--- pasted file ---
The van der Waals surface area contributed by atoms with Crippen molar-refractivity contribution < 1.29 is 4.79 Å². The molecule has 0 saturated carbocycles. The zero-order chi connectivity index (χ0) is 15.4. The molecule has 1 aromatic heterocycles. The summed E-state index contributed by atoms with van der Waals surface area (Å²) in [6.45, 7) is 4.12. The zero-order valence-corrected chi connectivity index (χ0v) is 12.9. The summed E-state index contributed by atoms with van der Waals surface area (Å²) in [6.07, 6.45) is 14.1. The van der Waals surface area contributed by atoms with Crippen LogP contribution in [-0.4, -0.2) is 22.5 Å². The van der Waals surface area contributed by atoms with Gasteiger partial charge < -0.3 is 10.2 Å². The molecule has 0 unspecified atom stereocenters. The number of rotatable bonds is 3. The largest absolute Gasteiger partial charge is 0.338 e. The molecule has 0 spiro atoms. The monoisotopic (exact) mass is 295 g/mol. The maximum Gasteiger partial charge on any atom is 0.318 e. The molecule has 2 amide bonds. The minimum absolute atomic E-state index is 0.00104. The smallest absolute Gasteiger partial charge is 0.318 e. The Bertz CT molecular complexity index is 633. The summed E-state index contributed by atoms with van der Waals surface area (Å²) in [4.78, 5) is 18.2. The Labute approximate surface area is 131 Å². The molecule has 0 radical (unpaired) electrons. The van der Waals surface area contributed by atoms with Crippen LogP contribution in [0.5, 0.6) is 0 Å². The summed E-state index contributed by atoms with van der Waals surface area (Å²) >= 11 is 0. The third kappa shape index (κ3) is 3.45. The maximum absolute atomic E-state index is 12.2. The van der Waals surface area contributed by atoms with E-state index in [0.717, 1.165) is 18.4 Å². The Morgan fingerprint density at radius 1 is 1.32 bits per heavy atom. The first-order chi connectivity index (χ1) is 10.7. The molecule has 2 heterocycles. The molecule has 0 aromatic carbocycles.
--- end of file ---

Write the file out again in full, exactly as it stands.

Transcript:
The van der Waals surface area contributed by atoms with Crippen molar-refractivity contribution < 1.29 is 4.79 Å². The molecule has 0 saturated carbocycles. The zero-order chi connectivity index (χ0) is 15.4. The molecule has 1 aromatic heterocycles. The summed E-state index contributed by atoms with van der Waals surface area (Å²) in [6.45, 7) is 4.12. The zero-order valence-corrected chi connectivity index (χ0v) is 12.9. The summed E-state index contributed by atoms with van der Waals surface area (Å²) in [6.07, 6.45) is 14.1. The van der Waals surface area contributed by atoms with Crippen LogP contribution in [-0.4, -0.2) is 22.5 Å². The van der Waals surface area contributed by atoms with Gasteiger partial charge < -0.3 is 10.2 Å². The molecule has 0 unspecified atom stereocenters. The number of rotatable bonds is 3. The largest absolute Gasteiger partial charge is 0.338 e. The molecule has 0 spiro atoms. The monoisotopic (exact) mass is 295 g/mol. The maximum Gasteiger partial charge on any atom is 0.318 e. The molecule has 2 amide bonds. The minimum absolute atomic E-state index is 0.00104. The smallest absolute Gasteiger partial charge is 0.318 e. The Bertz CT molecular complexity index is 633. The summed E-state index contributed by atoms with van der Waals surface area (Å²) in [4.78, 5) is 18.2. The Labute approximate surface area is 131 Å². The molecule has 0 radical (unpaired) electrons. The van der Waals surface area contributed by atoms with Crippen LogP contribution in [0.5, 0.6) is 0 Å². The summed E-state index contributed by atoms with van der Waals surface area (Å²) >= 11 is 0. The third kappa shape index (κ3) is 3.45. The maximum absolute atomic E-state index is 12.2. The van der Waals surface area contributed by atoms with E-state index in [0.717, 1.165) is 18.4 Å². The Morgan fingerprint density at radius 1 is 1.32 bits per heavy atom. The first-order chi connectivity index (χ1) is 10.7. The molecule has 2 heterocycles. The molecule has 0 aromatic carbocycles.